(3.16)
for case (i-i)-differentiability, and
\begin{aligned} &Z_{2}^{0}(t,\omega) = \left [ \begin{matrix} z^{0}_{1}(t_{0},\omega) \\ z^{0}_{2}(t_{0},\omega) \end{matrix} \right ], \\ & Z_{2}^{n+1}(t, \omega) \stackrel{[{t_{0}},t_{0} +r_{1}], \mathbb{P}.1}{=} \left [ \begin{matrix} z^{0}_{1}(t_{0},\omega) + \int _{t_{0}}^{t}{z^{n}_{2}(s,\omega) \,ds} \\ z^{0}_{2}(t_{0},\omega) \ominus(-1) \int _{t_{0}}^{t}{ {f_{\omega}}(s,z^{n}_{1}(s,\omega),z^{n}_{2}(s,\omega))\,ds} \end{matrix} \right ] \end{aligned}
(3.17)
for case (i-ii)-differentiability, and
\begin{aligned} &Z_{3}^{0}(t,\omega) = \left [ \begin{matrix} z^{0}_{1}(t_{0},\omega) \\ z^{0}_{2}(t_{0},\omega) \end{matrix} \right ], \\ & Z_{3}^{n+1}(t, \omega) \stackrel{[{t_{0}},t_{0} +r_{2}], \mathbb{P}.1}{=} \left [ \begin{matrix} z^{0}_{1}(t_{0},\omega) \ominus(-1) \int _{t_{0}}^{t}{z^{n}_{2}(s,\omega) \,ds} \\ z^{0}_{2}(t_{0},\omega) + \int _{t_{0}}^{t}{ {f_{\omega}}(s,z^{n}_{1}(s,\omega),z^{n}_{2}(s,\omega))\,ds} \end{matrix} \right ] \end{aligned}
(3.18)
for case (ii-i)-differentiability, and
\begin{aligned} &Z_{4}^{0}(t,\omega) = \left [ \begin{matrix} z^{0}_{1}(t_{0},\omega) \\ z^{0}_{2}(t_{0},\omega) \end{matrix} \right ], \\ & Z_{4}^{n+1}(t, \omega) \stackrel{[{t_{0}},t_{0} +r_{3}], \mathbb{P}.1}{=} \left [ \begin{matrix} z^{0}_{1}(t_{0},\omega) \ominus(-1) \int _{t_{0}}^{t}{z^{n}_{2}(s,\omega) \,ds} \\ z^{0}_{2}(t_{0},\omega) \ominus(-1) \int _{t_{0}}^{t}{ {f_{\omega}}(s,z^{n}_{1}(s,\omega),z^{n}_{2}(s,\omega))\,ds} \end{matrix} \right ] \end{aligned}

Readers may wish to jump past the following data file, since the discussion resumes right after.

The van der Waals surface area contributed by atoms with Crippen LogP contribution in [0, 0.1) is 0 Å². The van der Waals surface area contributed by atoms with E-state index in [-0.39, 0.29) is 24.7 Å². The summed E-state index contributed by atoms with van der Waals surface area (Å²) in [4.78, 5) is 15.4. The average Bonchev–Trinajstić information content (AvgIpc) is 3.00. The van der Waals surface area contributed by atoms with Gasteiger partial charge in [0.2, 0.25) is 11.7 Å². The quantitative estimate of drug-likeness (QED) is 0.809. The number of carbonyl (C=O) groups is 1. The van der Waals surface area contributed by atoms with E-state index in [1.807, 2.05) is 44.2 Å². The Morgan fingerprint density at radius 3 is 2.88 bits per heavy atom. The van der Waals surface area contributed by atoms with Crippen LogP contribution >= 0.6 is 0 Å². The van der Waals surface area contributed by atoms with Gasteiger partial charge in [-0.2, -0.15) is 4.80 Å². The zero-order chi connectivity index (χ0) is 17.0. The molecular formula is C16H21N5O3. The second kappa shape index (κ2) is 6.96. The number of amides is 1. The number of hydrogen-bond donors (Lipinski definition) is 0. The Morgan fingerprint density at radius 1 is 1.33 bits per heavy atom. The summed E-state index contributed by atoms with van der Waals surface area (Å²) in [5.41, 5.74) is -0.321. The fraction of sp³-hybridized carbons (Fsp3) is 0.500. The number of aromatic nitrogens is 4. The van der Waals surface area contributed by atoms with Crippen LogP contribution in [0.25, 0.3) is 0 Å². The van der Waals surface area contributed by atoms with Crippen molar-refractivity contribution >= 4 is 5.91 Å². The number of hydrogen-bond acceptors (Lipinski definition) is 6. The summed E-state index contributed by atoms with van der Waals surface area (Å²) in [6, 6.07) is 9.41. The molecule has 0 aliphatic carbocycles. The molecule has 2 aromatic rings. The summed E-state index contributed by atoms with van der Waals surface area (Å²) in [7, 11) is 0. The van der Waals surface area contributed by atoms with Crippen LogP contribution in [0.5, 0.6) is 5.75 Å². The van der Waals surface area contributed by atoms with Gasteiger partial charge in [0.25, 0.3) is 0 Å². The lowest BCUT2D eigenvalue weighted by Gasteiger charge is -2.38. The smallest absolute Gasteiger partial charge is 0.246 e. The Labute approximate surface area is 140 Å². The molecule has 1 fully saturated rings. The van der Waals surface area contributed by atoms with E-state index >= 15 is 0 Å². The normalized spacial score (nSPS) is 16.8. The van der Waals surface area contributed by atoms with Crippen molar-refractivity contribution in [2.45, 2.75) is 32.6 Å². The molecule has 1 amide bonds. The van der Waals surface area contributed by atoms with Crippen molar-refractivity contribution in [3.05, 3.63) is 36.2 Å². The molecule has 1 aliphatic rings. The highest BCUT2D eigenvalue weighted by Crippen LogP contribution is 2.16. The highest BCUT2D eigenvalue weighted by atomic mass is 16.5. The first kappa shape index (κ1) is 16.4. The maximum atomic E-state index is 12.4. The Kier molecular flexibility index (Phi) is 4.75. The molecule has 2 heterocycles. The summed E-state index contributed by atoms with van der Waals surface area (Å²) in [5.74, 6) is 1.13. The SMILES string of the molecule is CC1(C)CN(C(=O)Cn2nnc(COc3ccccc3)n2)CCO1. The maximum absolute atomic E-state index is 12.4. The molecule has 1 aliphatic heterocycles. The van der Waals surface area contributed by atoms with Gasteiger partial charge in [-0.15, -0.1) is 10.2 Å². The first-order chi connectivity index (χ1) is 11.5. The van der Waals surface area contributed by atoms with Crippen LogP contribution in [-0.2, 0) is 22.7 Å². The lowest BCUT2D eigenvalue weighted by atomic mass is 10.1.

(3.19)
for case (ii-ii)-differentiability, converge uniformly to four unique solutions $$Z_{1}$$, $$Z_{2}$$, $$Z_{3}$$, and $$Z_{4}$$ of (3.2), respectively, provided that the above Hukuhara differences exist, on $$[t_{0},t_{0}+d]$$ where $$d=\min\{p,r_{1},r_{2},r_{3} \}$$.

### Proof

We prove this for the case (ii-ii)-differentiability, the proof of the other cases being similar. To prove the theorem, we shall use the method of successive approximations. So, we define again the sequence $$Z^{n}_{4}: [t_{0},t_{0}+r_{3}] \times\Omega\to E^{d} \times E^{d}$$ as follows: